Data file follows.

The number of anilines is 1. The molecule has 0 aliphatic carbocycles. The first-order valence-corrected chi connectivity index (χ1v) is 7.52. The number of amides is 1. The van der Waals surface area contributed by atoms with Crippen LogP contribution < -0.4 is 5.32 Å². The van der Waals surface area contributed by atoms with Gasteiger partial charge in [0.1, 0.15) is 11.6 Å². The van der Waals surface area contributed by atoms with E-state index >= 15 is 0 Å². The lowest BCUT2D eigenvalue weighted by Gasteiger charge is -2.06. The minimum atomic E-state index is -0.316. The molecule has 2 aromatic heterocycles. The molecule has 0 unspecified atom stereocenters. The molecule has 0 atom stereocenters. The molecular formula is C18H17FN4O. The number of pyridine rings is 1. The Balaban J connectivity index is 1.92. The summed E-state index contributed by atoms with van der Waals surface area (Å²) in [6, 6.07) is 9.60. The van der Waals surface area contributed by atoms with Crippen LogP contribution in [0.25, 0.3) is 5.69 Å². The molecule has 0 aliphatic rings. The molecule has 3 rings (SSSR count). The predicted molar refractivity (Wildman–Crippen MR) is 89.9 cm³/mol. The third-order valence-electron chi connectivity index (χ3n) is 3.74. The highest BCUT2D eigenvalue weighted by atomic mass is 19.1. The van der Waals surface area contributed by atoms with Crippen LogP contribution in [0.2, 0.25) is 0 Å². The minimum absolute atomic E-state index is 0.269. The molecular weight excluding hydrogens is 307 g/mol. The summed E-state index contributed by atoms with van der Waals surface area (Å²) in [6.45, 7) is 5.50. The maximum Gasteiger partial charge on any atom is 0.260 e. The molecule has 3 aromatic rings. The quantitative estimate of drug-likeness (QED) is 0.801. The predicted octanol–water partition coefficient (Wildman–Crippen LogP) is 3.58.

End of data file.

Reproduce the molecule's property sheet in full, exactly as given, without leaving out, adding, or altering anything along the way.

The number of anilines is 1. The molecule has 0 aliphatic carbocycles. The first-order valence-corrected chi connectivity index (χ1v) is 7.52. The number of amides is 1. The van der Waals surface area contributed by atoms with Crippen LogP contribution < -0.4 is 5.32 Å². The van der Waals surface area contributed by atoms with Gasteiger partial charge in [0.1, 0.15) is 11.6 Å². The van der Waals surface area contributed by atoms with E-state index >= 15 is 0 Å². The lowest BCUT2D eigenvalue weighted by Gasteiger charge is -2.06. The minimum atomic E-state index is -0.316. The molecule has 2 aromatic heterocycles. The molecule has 0 unspecified atom stereocenters. The molecule has 0 atom stereocenters. The molecular formula is C18H17FN4O. The number of pyridine rings is 1. The Balaban J connectivity index is 1.92. The summed E-state index contributed by atoms with van der Waals surface area (Å²) in [6, 6.07) is 9.60. The van der Waals surface area contributed by atoms with Crippen LogP contribution in [0.25, 0.3) is 5.69 Å². The molecule has 0 aliphatic rings. The molecule has 3 rings (SSSR count). The predicted molar refractivity (Wildman–Crippen MR) is 89.9 cm³/mol. The third-order valence-electron chi connectivity index (χ3n) is 3.74. The highest BCUT2D eigenvalue weighted by atomic mass is 19.1. The van der Waals surface area contributed by atoms with Crippen LogP contribution in [0.2, 0.25) is 0 Å². The minimum absolute atomic E-state index is 0.269. The molecular weight excluding hydrogens is 307 g/mol. The summed E-state index contributed by atoms with van der Waals surface area (Å²) in [6.45, 7) is 5.50. The maximum Gasteiger partial charge on any atom is 0.260 e. The molecule has 3 aromatic rings. The quantitative estimate of drug-likeness (QED) is 0.801. The predicted octanol–water partition coefficient (Wildman–Crippen LogP) is 3.58.